Mailbag

The Mailbag: Potpourri (Female missionaries, quantum physics, book recommendations…)

Welcome to another “potpourri” edition of The Mailbag, where I give short(er) answers to several questions rather than a long answer to one question. I also like to take the opportunity in these potpourrri editions to let new readers know about my comments/e-mail/messages policy. I’m not able to respond individually to most e-mails and messages, so here are some helpful hints for getting your questions answered more quickly. Remember, the search bar can be a helpful tool!


In the last Potpourri edition of The Mailbaga reader asked if I could enlarge the font of my articles. I played around with several different fonts and sizes, and what you’re currently seeing is the best I can do to enlarge the font without throwing the layout of the whole page out of whack. Personally, I think it’s still too small, but I hope it has helped at least a little.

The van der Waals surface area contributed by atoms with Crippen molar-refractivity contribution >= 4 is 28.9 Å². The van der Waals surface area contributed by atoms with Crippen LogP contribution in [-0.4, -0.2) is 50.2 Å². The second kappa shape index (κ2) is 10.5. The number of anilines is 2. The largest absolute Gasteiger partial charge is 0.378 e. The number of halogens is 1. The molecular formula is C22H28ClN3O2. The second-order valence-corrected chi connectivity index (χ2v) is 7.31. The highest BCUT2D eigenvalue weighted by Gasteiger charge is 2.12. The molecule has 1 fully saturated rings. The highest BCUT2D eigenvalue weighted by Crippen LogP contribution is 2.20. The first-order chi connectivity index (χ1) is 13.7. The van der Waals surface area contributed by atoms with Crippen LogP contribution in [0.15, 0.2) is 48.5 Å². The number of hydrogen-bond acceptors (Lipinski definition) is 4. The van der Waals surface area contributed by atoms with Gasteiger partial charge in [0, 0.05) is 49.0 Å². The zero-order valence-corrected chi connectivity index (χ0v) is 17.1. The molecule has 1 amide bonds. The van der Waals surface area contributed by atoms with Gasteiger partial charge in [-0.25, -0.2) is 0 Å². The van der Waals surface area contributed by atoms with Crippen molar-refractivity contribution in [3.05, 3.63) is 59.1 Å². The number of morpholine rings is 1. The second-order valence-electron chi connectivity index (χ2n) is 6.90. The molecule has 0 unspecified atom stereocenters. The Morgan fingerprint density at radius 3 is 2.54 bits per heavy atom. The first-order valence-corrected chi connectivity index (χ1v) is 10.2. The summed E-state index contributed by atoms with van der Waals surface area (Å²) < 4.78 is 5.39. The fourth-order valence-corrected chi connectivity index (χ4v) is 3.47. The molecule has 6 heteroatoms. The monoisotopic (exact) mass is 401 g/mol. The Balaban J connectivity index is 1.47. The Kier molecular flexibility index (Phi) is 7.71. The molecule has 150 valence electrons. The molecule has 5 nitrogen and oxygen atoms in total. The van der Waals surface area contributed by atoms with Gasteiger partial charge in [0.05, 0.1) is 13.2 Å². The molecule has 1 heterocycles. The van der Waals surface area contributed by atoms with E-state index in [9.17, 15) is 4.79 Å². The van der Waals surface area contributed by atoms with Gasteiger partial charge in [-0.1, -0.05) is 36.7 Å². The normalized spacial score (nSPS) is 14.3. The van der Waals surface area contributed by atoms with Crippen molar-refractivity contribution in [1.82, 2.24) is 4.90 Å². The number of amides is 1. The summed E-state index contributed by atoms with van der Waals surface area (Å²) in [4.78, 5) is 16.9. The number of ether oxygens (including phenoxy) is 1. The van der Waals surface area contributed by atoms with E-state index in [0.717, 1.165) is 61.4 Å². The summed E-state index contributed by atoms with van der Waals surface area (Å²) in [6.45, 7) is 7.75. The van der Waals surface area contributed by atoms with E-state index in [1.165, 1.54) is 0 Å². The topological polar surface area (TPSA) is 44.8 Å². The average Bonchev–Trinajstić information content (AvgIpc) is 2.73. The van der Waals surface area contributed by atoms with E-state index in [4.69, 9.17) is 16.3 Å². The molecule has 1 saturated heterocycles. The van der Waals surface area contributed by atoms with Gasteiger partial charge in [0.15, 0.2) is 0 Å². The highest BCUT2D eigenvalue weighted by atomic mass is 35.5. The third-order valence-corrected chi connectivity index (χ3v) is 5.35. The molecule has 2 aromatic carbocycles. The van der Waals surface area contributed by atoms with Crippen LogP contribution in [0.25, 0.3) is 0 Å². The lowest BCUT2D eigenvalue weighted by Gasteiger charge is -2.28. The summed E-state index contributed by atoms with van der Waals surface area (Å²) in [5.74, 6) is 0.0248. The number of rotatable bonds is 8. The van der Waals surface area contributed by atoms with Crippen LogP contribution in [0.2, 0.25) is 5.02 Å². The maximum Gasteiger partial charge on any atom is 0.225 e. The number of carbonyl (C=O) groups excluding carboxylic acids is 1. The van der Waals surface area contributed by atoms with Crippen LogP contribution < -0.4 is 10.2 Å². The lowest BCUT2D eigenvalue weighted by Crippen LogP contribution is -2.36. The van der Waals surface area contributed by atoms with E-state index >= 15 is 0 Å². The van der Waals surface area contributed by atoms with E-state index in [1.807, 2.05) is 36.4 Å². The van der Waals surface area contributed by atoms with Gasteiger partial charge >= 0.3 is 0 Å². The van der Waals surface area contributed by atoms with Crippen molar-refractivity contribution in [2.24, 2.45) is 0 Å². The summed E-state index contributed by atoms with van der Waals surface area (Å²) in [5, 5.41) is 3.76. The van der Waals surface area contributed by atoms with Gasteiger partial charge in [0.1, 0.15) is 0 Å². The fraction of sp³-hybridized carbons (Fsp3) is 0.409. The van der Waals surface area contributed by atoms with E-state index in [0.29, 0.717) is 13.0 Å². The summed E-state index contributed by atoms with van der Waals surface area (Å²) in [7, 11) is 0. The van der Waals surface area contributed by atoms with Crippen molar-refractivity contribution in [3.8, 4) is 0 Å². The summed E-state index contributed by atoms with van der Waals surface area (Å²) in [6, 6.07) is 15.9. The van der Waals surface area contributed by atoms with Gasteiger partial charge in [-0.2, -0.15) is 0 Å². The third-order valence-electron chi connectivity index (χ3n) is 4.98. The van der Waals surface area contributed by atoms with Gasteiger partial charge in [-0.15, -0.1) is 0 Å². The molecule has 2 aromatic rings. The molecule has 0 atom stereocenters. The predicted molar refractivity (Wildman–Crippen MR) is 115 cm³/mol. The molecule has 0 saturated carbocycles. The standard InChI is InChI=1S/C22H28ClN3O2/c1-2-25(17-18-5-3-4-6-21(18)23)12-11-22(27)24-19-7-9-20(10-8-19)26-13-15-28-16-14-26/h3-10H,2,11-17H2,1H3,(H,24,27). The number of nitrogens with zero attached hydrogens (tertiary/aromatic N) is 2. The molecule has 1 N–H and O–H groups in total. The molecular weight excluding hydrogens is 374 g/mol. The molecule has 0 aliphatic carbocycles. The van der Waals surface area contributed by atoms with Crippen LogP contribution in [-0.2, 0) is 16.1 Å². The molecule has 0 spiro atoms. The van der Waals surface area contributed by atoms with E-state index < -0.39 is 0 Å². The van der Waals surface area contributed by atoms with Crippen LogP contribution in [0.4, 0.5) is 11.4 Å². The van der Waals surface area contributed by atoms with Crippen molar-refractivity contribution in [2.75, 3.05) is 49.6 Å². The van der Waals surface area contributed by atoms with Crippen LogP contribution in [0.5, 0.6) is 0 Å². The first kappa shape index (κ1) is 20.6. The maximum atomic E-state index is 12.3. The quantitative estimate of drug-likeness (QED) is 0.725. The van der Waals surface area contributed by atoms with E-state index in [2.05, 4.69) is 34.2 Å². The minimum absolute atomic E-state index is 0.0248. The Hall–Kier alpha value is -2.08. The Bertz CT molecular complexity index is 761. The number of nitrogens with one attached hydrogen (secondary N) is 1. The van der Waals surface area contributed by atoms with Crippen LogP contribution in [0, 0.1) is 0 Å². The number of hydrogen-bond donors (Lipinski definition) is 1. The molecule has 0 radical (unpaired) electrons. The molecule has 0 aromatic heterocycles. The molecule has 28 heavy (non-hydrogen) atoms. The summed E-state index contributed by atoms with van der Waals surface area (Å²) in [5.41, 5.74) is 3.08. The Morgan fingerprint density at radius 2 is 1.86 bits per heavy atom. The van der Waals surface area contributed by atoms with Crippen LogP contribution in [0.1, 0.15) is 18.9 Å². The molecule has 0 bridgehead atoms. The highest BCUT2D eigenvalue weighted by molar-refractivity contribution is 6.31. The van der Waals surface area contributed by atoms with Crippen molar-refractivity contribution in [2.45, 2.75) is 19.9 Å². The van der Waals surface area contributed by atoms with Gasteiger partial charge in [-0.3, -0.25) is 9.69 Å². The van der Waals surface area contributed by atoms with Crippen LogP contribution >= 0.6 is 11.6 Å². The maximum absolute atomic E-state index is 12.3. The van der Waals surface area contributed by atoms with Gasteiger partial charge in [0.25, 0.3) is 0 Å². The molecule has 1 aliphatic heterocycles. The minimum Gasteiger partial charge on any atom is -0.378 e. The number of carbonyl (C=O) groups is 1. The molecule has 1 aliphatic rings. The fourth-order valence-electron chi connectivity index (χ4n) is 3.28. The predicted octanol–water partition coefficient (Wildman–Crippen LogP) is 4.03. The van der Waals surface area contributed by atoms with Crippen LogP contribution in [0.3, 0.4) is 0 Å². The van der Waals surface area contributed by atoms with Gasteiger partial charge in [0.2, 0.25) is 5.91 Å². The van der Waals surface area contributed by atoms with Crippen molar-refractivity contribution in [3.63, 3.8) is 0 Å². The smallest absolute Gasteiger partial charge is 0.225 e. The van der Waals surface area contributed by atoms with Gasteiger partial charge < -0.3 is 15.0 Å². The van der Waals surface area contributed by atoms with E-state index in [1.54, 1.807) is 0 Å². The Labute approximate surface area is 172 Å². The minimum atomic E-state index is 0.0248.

I am wanting to start a Bible study for my coworkers after work maybe once a week or every two weeks but I don’t know where to start. Many of them are young women in their early twenties and either new in the faith or no faith at all. I want to start slowly so I don’t overwhelm them but I have no idea the first step I should take. Do you have any resources for sound Bible studies for new believers or young women? 

Yes, I recommend you choose a book of the Bible, maybe a shorter one to start with, start at the beginning, and work your way through it with your ladies, teaching and discussing as you go. If you need some help in the beginning knowing what kinds of questions to ask or which issues in the text to focus on, you are more than welcome to use any of the studies I’ve written free of charge (see the “Bible Studies” tab at the top of this page), and even print them out if you like. Once you get a feel for teaching this way, I’m sure you’ll do fine on your own coming up with questions and pointing out important points in the passage.